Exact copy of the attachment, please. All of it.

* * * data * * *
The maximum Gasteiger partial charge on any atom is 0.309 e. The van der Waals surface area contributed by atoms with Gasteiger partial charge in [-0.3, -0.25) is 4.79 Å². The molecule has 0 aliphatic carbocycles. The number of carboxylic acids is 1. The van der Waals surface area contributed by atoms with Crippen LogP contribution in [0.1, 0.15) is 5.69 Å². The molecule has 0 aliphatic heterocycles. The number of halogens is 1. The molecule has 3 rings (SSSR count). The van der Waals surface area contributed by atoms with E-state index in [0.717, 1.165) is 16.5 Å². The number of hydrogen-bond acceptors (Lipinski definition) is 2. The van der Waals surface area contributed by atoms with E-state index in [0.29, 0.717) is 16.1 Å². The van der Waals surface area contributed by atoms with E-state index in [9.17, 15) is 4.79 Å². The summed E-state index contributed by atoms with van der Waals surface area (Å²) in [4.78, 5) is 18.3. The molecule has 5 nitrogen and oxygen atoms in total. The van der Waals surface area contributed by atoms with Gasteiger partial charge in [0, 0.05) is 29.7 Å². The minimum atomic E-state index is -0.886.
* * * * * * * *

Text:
The maximum Gasteiger partial charge on any atom is 0.309 e. The van der Waals surface area contributed by atoms with Gasteiger partial charge in [-0.3, -0.25) is 4.79 Å². The molecule has 0 aliphatic carbocycles. The number of carboxylic acids is 1. The van der Waals surface area contributed by atoms with Crippen LogP contribution in [0.1, 0.15) is 5.69 Å². The molecule has 0 aliphatic heterocycles. The number of halogens is 1. The molecule has 3 rings (SSSR count). The van der Waals surface area contributed by atoms with E-state index in [0.717, 1.165) is 16.5 Å². The number of hydrogen-bond acceptors (Lipinski definition) is 2. The van der Waals surface area contributed by atoms with E-state index in [0.29, 0.717) is 16.1 Å². The van der Waals surface area contributed by atoms with E-state index in [9.17, 15) is 4.79 Å². The summed E-state index contributed by atoms with van der Waals surface area (Å²) in [4.78, 5) is 18.3. The molecule has 5 nitrogen and oxygen atoms in total. The van der Waals surface area contributed by atoms with Gasteiger partial charge in [0, 0.05) is 29.7 Å². The minimum atomic E-state index is -0.886.